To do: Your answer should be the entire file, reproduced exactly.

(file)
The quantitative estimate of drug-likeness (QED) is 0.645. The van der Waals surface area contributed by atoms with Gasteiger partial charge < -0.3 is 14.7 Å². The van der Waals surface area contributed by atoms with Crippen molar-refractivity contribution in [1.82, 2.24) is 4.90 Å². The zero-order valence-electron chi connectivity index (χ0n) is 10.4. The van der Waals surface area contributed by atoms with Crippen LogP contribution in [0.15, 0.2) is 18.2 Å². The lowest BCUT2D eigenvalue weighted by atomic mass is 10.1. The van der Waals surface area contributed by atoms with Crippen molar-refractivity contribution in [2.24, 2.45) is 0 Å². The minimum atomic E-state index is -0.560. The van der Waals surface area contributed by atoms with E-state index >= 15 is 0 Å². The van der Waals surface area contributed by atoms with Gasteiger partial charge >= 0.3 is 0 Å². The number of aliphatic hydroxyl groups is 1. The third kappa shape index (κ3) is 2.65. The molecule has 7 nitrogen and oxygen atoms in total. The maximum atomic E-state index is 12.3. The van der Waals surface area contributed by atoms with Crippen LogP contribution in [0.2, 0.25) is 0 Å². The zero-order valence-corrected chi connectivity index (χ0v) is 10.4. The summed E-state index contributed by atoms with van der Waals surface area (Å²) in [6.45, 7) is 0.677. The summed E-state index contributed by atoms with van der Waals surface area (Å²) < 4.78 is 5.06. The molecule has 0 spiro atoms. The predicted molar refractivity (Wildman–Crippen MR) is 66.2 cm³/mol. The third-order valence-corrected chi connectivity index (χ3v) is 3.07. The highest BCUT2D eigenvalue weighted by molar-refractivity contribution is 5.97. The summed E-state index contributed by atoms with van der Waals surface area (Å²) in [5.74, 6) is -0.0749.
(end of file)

The quantitative estimate of drug-likeness (QED) is 0.645. The van der Waals surface area contributed by atoms with Gasteiger partial charge < -0.3 is 14.7 Å². The van der Waals surface area contributed by atoms with Crippen molar-refractivity contribution in [1.82, 2.24) is 4.90 Å². The zero-order valence-electron chi connectivity index (χ0n) is 10.4. The van der Waals surface area contributed by atoms with Crippen LogP contribution in [0.15, 0.2) is 18.2 Å². The lowest BCUT2D eigenvalue weighted by atomic mass is 10.1. The van der Waals surface area contributed by atoms with Crippen molar-refractivity contribution in [2.24, 2.45) is 0 Å². The minimum atomic E-state index is -0.560. The van der Waals surface area contributed by atoms with E-state index >= 15 is 0 Å². The van der Waals surface area contributed by atoms with Gasteiger partial charge >= 0.3 is 0 Å². The number of aliphatic hydroxyl groups is 1. The third kappa shape index (κ3) is 2.65. The molecule has 7 nitrogen and oxygen atoms in total. The maximum atomic E-state index is 12.3. The van der Waals surface area contributed by atoms with Crippen LogP contribution in [0.2, 0.25) is 0 Å². The zero-order valence-corrected chi connectivity index (χ0v) is 10.4. The summed E-state index contributed by atoms with van der Waals surface area (Å²) in [6.45, 7) is 0.677. The summed E-state index contributed by atoms with van der Waals surface area (Å²) < 4.78 is 5.06. The molecule has 0 spiro atoms. The predicted molar refractivity (Wildman–Crippen MR) is 66.2 cm³/mol. The third-order valence-corrected chi connectivity index (χ3v) is 3.07. The highest BCUT2D eigenvalue weighted by molar-refractivity contribution is 5.97. The summed E-state index contributed by atoms with van der Waals surface area (Å²) in [5.74, 6) is -0.0749.